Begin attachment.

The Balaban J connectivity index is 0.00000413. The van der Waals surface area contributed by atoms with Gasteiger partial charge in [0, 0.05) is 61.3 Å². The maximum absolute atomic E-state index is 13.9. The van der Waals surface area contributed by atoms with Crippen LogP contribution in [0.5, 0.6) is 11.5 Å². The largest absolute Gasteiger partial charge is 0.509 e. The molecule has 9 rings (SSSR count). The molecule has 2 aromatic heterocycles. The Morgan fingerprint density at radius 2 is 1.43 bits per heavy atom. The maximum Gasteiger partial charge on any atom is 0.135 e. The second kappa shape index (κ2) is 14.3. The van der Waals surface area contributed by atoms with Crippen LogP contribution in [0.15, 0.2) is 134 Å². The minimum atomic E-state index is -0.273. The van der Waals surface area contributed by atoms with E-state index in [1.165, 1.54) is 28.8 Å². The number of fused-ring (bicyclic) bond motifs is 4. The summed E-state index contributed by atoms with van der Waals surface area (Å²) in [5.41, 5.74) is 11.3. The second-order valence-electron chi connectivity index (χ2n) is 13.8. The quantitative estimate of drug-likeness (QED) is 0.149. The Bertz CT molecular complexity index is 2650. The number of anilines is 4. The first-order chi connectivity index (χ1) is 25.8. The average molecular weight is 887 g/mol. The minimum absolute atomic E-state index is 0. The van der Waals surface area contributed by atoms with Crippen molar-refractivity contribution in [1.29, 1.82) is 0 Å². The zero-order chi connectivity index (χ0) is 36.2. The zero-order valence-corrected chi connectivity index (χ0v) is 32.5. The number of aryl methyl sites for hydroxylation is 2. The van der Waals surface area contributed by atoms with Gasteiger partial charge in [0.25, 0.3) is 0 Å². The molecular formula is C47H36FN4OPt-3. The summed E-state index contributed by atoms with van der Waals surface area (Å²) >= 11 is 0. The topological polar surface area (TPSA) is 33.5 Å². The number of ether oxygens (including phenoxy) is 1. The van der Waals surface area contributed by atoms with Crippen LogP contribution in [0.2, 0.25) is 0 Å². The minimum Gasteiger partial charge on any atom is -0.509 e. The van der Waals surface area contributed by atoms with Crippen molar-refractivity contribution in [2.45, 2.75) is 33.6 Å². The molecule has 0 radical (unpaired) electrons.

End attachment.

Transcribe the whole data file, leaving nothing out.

The Balaban J connectivity index is 0.00000413. The van der Waals surface area contributed by atoms with Gasteiger partial charge in [0, 0.05) is 61.3 Å². The maximum absolute atomic E-state index is 13.9. The van der Waals surface area contributed by atoms with Crippen LogP contribution in [0.5, 0.6) is 11.5 Å². The largest absolute Gasteiger partial charge is 0.509 e. The molecule has 9 rings (SSSR count). The molecule has 2 aromatic heterocycles. The Morgan fingerprint density at radius 2 is 1.43 bits per heavy atom. The maximum Gasteiger partial charge on any atom is 0.135 e. The second kappa shape index (κ2) is 14.3. The van der Waals surface area contributed by atoms with Crippen LogP contribution in [0.15, 0.2) is 134 Å². The minimum atomic E-state index is -0.273. The van der Waals surface area contributed by atoms with E-state index in [1.165, 1.54) is 28.8 Å². The number of fused-ring (bicyclic) bond motifs is 4. The summed E-state index contributed by atoms with van der Waals surface area (Å²) in [5.41, 5.74) is 11.3. The second-order valence-electron chi connectivity index (χ2n) is 13.8. The quantitative estimate of drug-likeness (QED) is 0.149. The Bertz CT molecular complexity index is 2650. The number of anilines is 4. The first-order chi connectivity index (χ1) is 25.8. The average molecular weight is 887 g/mol. The minimum absolute atomic E-state index is 0. The van der Waals surface area contributed by atoms with Crippen molar-refractivity contribution in [1.29, 1.82) is 0 Å². The zero-order chi connectivity index (χ0) is 36.2. The zero-order valence-corrected chi connectivity index (χ0v) is 32.5. The number of aryl methyl sites for hydroxylation is 2. The van der Waals surface area contributed by atoms with Gasteiger partial charge in [0.25, 0.3) is 0 Å². The molecular formula is C47H36FN4OPt-3. The summed E-state index contributed by atoms with van der Waals surface area (Å²) >= 11 is 0. The topological polar surface area (TPSA) is 33.5 Å². The number of ether oxygens (including phenoxy) is 1. The van der Waals surface area contributed by atoms with Crippen LogP contribution in [0.2, 0.25) is 0 Å². The minimum Gasteiger partial charge on any atom is -0.509 e. The van der Waals surface area contributed by atoms with Crippen molar-refractivity contribution in [2.45, 2.75) is 33.6 Å². The molecule has 0 radical (unpaired) electrons.